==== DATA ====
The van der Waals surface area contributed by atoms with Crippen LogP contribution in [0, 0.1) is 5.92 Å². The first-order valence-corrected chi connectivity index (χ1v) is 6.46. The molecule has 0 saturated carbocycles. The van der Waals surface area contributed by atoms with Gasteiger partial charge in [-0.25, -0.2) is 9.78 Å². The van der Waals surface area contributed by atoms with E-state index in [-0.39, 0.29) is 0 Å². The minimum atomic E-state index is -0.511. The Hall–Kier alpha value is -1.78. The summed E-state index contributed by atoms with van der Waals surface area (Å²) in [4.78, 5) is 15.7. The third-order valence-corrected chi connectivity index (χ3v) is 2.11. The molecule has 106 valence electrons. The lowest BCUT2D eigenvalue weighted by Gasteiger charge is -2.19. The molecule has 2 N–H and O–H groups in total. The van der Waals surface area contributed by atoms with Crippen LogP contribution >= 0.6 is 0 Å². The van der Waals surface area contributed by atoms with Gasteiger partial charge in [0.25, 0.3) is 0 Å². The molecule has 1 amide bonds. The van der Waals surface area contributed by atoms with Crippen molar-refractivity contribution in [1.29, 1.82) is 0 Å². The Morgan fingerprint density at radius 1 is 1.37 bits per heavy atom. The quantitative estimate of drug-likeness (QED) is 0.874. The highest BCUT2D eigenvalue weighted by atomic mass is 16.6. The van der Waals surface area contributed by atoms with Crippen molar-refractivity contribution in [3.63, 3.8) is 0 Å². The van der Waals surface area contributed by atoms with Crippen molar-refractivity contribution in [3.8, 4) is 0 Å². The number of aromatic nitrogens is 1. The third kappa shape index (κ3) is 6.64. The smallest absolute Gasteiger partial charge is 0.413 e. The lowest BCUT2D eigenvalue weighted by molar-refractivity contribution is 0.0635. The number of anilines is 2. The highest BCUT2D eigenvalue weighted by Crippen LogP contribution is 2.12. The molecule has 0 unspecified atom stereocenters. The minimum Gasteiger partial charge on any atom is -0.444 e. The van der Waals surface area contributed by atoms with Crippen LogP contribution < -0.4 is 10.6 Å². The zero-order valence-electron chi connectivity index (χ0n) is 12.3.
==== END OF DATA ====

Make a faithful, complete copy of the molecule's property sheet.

The van der Waals surface area contributed by atoms with Crippen LogP contribution in [0, 0.1) is 5.92 Å². The first-order valence-corrected chi connectivity index (χ1v) is 6.46. The molecule has 0 saturated carbocycles. The van der Waals surface area contributed by atoms with Gasteiger partial charge in [-0.25, -0.2) is 9.78 Å². The van der Waals surface area contributed by atoms with E-state index in [-0.39, 0.29) is 0 Å². The minimum atomic E-state index is -0.511. The Hall–Kier alpha value is -1.78. The summed E-state index contributed by atoms with van der Waals surface area (Å²) in [4.78, 5) is 15.7. The third-order valence-corrected chi connectivity index (χ3v) is 2.11. The molecule has 106 valence electrons. The lowest BCUT2D eigenvalue weighted by Gasteiger charge is -2.19. The molecule has 2 N–H and O–H groups in total. The van der Waals surface area contributed by atoms with Crippen LogP contribution >= 0.6 is 0 Å². The van der Waals surface area contributed by atoms with Gasteiger partial charge in [0.25, 0.3) is 0 Å². The molecule has 1 amide bonds. The van der Waals surface area contributed by atoms with Crippen molar-refractivity contribution in [1.29, 1.82) is 0 Å². The Morgan fingerprint density at radius 1 is 1.37 bits per heavy atom. The quantitative estimate of drug-likeness (QED) is 0.874. The highest BCUT2D eigenvalue weighted by atomic mass is 16.6. The van der Waals surface area contributed by atoms with Crippen molar-refractivity contribution in [3.63, 3.8) is 0 Å². The van der Waals surface area contributed by atoms with Crippen molar-refractivity contribution in [3.8, 4) is 0 Å². The number of aromatic nitrogens is 1. The third kappa shape index (κ3) is 6.64. The smallest absolute Gasteiger partial charge is 0.413 e. The lowest BCUT2D eigenvalue weighted by molar-refractivity contribution is 0.0635. The number of anilines is 2. The highest BCUT2D eigenvalue weighted by Crippen LogP contribution is 2.12. The molecule has 0 unspecified atom stereocenters. The minimum Gasteiger partial charge on any atom is -0.444 e. The van der Waals surface area contributed by atoms with Crippen LogP contribution < -0.4 is 10.6 Å². The zero-order valence-electron chi connectivity index (χ0n) is 12.3.